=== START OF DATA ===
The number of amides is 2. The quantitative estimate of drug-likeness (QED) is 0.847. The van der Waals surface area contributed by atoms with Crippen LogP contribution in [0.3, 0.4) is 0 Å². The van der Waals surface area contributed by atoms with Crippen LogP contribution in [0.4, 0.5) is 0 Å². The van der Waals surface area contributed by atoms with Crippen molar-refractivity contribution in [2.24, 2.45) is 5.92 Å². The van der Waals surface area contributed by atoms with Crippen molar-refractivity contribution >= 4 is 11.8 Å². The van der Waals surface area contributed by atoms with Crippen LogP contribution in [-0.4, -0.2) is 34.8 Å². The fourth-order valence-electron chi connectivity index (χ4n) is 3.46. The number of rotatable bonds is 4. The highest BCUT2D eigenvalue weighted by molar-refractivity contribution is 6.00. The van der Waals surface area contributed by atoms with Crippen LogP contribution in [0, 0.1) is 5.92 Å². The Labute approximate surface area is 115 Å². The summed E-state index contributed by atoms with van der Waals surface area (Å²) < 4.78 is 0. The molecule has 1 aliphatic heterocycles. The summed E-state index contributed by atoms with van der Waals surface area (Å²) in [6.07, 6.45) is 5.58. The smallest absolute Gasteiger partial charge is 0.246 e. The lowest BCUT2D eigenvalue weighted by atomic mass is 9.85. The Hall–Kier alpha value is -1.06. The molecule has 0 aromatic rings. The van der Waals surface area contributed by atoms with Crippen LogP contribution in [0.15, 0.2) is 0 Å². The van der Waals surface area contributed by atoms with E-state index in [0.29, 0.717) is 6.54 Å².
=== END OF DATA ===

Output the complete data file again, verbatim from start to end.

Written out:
The number of amides is 2. The quantitative estimate of drug-likeness (QED) is 0.847. The van der Waals surface area contributed by atoms with Crippen LogP contribution in [0.3, 0.4) is 0 Å². The van der Waals surface area contributed by atoms with Crippen LogP contribution in [0.4, 0.5) is 0 Å². The van der Waals surface area contributed by atoms with Crippen molar-refractivity contribution in [2.24, 2.45) is 5.92 Å². The van der Waals surface area contributed by atoms with Crippen molar-refractivity contribution >= 4 is 11.8 Å². The van der Waals surface area contributed by atoms with Crippen LogP contribution in [-0.4, -0.2) is 34.8 Å². The fourth-order valence-electron chi connectivity index (χ4n) is 3.46. The number of rotatable bonds is 4. The highest BCUT2D eigenvalue weighted by molar-refractivity contribution is 6.00. The van der Waals surface area contributed by atoms with Crippen LogP contribution in [0, 0.1) is 5.92 Å². The Labute approximate surface area is 115 Å². The summed E-state index contributed by atoms with van der Waals surface area (Å²) < 4.78 is 0. The molecule has 1 aliphatic heterocycles. The summed E-state index contributed by atoms with van der Waals surface area (Å²) in [6.07, 6.45) is 5.58. The smallest absolute Gasteiger partial charge is 0.246 e. The lowest BCUT2D eigenvalue weighted by atomic mass is 9.85. The Hall–Kier alpha value is -1.06. The molecule has 0 aromatic rings. The van der Waals surface area contributed by atoms with Crippen LogP contribution in [0.15, 0.2) is 0 Å². The van der Waals surface area contributed by atoms with E-state index in [0.29, 0.717) is 6.54 Å².